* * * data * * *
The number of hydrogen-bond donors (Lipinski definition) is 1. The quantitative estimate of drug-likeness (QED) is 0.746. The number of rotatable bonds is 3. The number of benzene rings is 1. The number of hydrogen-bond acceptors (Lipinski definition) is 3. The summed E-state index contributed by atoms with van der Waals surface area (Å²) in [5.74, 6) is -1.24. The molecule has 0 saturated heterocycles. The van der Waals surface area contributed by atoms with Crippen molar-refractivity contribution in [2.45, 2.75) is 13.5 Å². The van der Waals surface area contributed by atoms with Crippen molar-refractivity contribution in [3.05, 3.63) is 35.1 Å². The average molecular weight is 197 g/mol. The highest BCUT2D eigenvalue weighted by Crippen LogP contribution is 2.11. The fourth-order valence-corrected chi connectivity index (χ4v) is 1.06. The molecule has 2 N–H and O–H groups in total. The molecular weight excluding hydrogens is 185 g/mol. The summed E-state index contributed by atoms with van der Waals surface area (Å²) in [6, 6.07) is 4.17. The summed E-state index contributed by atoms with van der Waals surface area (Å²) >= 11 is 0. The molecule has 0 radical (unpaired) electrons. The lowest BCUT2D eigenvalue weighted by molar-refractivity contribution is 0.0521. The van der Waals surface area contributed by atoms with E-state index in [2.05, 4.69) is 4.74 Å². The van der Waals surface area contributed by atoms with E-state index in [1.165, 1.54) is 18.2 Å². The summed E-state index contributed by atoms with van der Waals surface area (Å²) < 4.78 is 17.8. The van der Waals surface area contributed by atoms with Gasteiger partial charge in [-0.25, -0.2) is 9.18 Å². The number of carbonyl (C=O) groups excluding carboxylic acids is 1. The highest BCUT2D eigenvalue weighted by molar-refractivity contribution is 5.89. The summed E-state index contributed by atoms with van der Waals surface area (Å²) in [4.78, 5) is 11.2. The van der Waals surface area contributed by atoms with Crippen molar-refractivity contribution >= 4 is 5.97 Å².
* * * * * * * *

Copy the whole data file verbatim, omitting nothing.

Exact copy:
The number of hydrogen-bond donors (Lipinski definition) is 1. The quantitative estimate of drug-likeness (QED) is 0.746. The number of rotatable bonds is 3. The number of benzene rings is 1. The number of hydrogen-bond acceptors (Lipinski definition) is 3. The summed E-state index contributed by atoms with van der Waals surface area (Å²) in [5.74, 6) is -1.24. The molecule has 0 saturated heterocycles. The van der Waals surface area contributed by atoms with Crippen molar-refractivity contribution in [2.45, 2.75) is 13.5 Å². The van der Waals surface area contributed by atoms with Crippen molar-refractivity contribution in [3.05, 3.63) is 35.1 Å². The average molecular weight is 197 g/mol. The highest BCUT2D eigenvalue weighted by Crippen LogP contribution is 2.11. The fourth-order valence-corrected chi connectivity index (χ4v) is 1.06. The molecule has 2 N–H and O–H groups in total. The molecular weight excluding hydrogens is 185 g/mol. The summed E-state index contributed by atoms with van der Waals surface area (Å²) in [6, 6.07) is 4.17. The summed E-state index contributed by atoms with van der Waals surface area (Å²) >= 11 is 0. The molecule has 0 radical (unpaired) electrons. The lowest BCUT2D eigenvalue weighted by molar-refractivity contribution is 0.0521. The van der Waals surface area contributed by atoms with E-state index in [2.05, 4.69) is 4.74 Å². The van der Waals surface area contributed by atoms with E-state index in [1.165, 1.54) is 18.2 Å². The summed E-state index contributed by atoms with van der Waals surface area (Å²) < 4.78 is 17.8. The van der Waals surface area contributed by atoms with Gasteiger partial charge in [-0.25, -0.2) is 9.18 Å². The number of carbonyl (C=O) groups excluding carboxylic acids is 1. The highest BCUT2D eigenvalue weighted by molar-refractivity contribution is 5.89. The summed E-state index contributed by atoms with van der Waals surface area (Å²) in [4.78, 5) is 11.2. The van der Waals surface area contributed by atoms with Crippen molar-refractivity contribution >= 4 is 5.97 Å².